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Social learning has been documented in a wide diversity of animals. In free-living animals, however, it has been difficult to discern whether animals learn socially by observing other group members or asocially by acquiring a new behaviour independently. We addressed this challenge by developing network-based diffusion analysis (NBDA), which analyses the(More)
Linear dominance hierarchies, which are common in social animals, can profoundly influence access to limited resources, reproductive opportunities and health. In spite of their importance, the mechanisms that govern the dynamics of such hierarchies remain unclear. Two hypotheses explain how linear hierarchies might emerge and change over time. The 'prior(More)
Experiments in captivity have provided evidence for social learning, but it remains challenging to demonstrate social learning in the wild. Recently, we developed network-based diffusion analysis (NBDA; 2009) as a new approach to inferring social learning from observational data. NBDA fits alternative models of asocial and social learning to the diffusion(More)
Social network structures can crucially impact complex social processes such as collective behaviour or the transmission of information and diseases. However, currently it is poorly understood how social networks change over time. Previous studies on primates suggest that `knockouts' (due to death or dispersal) of high-ranking individuals might be important(More)
Socioecological theory suggests that feeding competition shapes female social relationships. Chimpanzees (Pan troglodytes) live in fission-fusion societies that allow them to react flexibly to increased feeding competition by forming smaller foraging parties when food is scarce. In chimpanzees at Gombe and Kibale, female dominance rank can crucially(More)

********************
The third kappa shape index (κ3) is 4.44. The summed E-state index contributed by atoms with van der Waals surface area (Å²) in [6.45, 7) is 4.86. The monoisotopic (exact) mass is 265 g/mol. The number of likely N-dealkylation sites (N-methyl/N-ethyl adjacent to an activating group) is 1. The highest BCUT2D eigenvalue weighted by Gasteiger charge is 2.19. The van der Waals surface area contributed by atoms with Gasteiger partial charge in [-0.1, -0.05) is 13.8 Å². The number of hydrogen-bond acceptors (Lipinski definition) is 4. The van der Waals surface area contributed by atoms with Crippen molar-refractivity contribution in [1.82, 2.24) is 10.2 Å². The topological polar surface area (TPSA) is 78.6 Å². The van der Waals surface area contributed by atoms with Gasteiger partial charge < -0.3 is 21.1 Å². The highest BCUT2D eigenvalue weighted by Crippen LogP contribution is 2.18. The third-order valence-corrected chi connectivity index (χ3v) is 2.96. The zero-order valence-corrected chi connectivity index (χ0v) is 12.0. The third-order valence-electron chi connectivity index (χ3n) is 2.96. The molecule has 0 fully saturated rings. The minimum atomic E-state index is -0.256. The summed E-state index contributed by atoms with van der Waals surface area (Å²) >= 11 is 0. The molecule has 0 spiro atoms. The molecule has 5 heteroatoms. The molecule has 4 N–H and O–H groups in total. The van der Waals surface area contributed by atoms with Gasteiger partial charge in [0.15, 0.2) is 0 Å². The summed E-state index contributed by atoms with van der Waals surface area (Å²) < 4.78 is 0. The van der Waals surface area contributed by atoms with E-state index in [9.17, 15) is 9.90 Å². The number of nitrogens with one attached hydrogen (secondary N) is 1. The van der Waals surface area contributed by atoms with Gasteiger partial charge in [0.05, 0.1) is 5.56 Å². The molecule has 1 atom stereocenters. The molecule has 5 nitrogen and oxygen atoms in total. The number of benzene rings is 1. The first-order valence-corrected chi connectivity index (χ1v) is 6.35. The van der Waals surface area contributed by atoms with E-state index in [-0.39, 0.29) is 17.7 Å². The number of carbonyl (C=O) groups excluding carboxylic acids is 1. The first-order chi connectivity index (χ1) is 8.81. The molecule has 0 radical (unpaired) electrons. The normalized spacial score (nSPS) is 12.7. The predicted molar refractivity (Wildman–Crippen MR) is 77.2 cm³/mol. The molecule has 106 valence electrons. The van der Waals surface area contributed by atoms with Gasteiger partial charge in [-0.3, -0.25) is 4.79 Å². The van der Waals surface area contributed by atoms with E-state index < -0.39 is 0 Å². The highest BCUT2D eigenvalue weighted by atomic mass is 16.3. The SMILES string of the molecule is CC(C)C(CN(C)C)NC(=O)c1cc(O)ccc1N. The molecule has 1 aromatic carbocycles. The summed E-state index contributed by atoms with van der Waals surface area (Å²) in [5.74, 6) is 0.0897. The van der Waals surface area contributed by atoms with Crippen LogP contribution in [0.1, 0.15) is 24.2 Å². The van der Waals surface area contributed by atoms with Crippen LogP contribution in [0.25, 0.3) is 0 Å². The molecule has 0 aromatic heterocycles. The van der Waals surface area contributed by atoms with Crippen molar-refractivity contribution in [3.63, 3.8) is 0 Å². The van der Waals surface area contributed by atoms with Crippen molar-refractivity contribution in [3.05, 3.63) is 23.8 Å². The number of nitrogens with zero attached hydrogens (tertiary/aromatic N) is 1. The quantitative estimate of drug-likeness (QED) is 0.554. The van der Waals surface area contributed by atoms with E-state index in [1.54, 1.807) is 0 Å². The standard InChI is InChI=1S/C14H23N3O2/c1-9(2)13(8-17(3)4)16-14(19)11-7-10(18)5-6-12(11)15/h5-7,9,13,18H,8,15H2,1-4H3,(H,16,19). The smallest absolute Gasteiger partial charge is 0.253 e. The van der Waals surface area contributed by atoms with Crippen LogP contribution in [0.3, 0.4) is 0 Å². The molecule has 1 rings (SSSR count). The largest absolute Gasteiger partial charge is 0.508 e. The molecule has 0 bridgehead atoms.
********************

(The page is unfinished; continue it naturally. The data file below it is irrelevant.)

Social learning is potentially advantageous, but evolutionary theory predicts that (i) its benefits may be self-limiting because social learning can lead to information parasitism, and (ii) these limitations can be mitigated via forms of selective copying. However, these findings arise from a functional approach in which learning mechanisms are not(More)
Dominance hierarchies are widespread in animal social groups and often have measureable effects on individual health and reproductive success. Dominance ranks are not static individual attributes, however, but instead are influenced by two independent processes: 1) changes in hierarchy membership and 2) successful challenges of higher-ranking individuals.(More)
Social network analysis is increasingly applied to understand the evolution of animal sociality. Identifying ecological and evolutionary drivers of complex social structures requires inferring how social networks change over time. In most observational studies, sampling errors may affect the apparent network structures. Here, we argue that existing(More)
It is often assumed that evolution takes place on very large timescales. Countering this assumption, rapid evolutionary dynamics are increasingly documented in biological systems, e.g. in the context of predator–prey interactions, species coexistence and invasion. It has also been shown that rapid evolution can facilitate the evolution of cooperation. In(More)
BACKGROUND A fundamental assumption in animal socio-ecology is that animals compete over limited resources. This view has been challenged by the finding that individuals might cooperatively partition resources by "taking turns". Turn-taking occurs when two individuals coordinate their agonistic behaviour in a way that leads to an alternating pattern in who(More)